The Made in America Award brought me the privilege of a private tour of the U.S. Capitol, conducted by Annette Lantos, the widow of former Congressman Tom Lantos.
Her husband emigrated from Hungary in 1946 , and by 1981 was elected to Congress to represent part of the San Francisco area. After 27 years of faithful leadership, he died in 2008, having been the only Holocaust survivor to have served in the U.S. Congress. Annette and their two daughters continue the family tradition of activism for human rights for us as well as for the improvement of the government of the United States. Just being in Mrs. Lantos’ presence was a humbling experience. Shown here in the Capitol’s Rotunda are Annette Lantos, Jim Delorbe of Made in America, and my colleague Martha Riviere.
Annette let us watch a session of the U.S. House of Representatives, in which Congressman Walter Jones of North Carolina pleaded with his colleagues for an end to the war and spending in Afghanistan, noting that the people and the money could be put to really good use here at home. Congresswoman Eleanor Holmes Norton, the non-voting member from the District of Columbia, urged members to cease putting unusual and undue burdens on citizens living in the nation’s capital. Then Annette led us to the Senate Chamber, but unfortunately for me, the Senate was not in session. Unfortunately for all of us, no photos are allowed in many significant areas and even hallways and elevator doorways, but I was still thrilled to watch a part of our government at its daily work. Finally Annette hosted us to a delicious lunch in the Senate Dining Room.
The Capitol building itself channels Greco-Roman architecture and design. It’s easy to tell that our Founders took inspiration from the ideals and built environment of classical civilization. Julius Caesar himself would feel right at home here, and the highly vigilant security guards might have saved him from Brutus’ knife. In the central Rotunda, we looked up 180 feet to the painting The Apotheosis of George Washington, to see how all the heavens welcomed him as a god into their midst. Caesar would also have related to that deification process.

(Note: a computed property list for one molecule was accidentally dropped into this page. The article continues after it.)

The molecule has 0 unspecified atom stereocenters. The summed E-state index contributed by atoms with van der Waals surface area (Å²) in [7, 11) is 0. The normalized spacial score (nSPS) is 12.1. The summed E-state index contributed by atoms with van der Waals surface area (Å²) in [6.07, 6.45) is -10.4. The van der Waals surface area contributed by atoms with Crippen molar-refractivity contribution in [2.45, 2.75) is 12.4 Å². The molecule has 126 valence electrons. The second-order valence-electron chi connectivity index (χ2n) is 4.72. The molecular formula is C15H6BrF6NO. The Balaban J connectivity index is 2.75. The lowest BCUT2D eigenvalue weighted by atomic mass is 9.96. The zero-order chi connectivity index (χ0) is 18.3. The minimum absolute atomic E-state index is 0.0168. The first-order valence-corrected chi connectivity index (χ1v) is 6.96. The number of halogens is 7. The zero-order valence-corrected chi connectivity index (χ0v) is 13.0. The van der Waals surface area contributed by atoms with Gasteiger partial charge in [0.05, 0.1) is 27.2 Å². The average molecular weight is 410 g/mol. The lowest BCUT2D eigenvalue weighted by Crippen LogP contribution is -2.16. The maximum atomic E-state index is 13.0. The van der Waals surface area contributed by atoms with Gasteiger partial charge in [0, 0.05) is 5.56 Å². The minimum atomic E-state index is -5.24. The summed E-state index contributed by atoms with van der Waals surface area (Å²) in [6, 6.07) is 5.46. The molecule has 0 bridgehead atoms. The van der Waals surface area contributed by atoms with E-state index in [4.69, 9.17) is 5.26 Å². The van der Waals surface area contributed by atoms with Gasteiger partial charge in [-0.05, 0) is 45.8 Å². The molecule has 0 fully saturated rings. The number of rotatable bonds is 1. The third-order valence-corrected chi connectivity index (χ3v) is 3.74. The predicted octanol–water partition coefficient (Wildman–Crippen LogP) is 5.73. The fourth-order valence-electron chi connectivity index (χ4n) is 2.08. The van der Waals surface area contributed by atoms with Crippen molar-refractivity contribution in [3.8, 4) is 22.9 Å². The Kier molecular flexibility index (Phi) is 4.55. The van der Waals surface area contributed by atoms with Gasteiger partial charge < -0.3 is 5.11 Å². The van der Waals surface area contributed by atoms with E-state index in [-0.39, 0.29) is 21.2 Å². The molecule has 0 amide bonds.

Under the Apotheosis and a band of arched windows is a balcony. Look under it at the fresco, The Frieze of American History, showing 400 years of our history. In the center of this photo, look slightly to the left at the Wright Brothers and their airplane at Kitty Hawk. Look to the center right for the arrival of Europeans in the New World. This amazing fresco measures 300 feet in circumference and was painted in a grisaille monotone of white and brown paints. I have over-exposed my photo to better show its details.
Underneath all that beauty, many tour groups swirled around us in the Rotunda.
Leaving the rotunda, Annette took us through the Capitol’s organized rabbit warren of parallel and criss-crossing alleés, broken occasionally with rotundas of varying sizes that let natural light into the building. A glance to the left or right exposed such wonders as the Office of the Speaker of the U.S. House of Representatives.
Or the original two-room suite of the Library of Congress, now housed in three building and growing. (Full disclosure: I once held a library position in Building 3.)
Or a lovely but minor rotunda.
Glance down to the floor in the original Senate Chamber, and you’re standing where a famous Congressman once had his desk.
For a longer vista, look out a window up the Mall to the Washington Monument.
Look in the other direction for the original building of the Library of Congress, which was inspired by the architecture and design of the Paris Opera House.
After Annette concluded our tour, I looked back for one final view of the Capitol over which the statue of Freedom stands tall.
What a wonderful experience. Thank you Annette Lantos!
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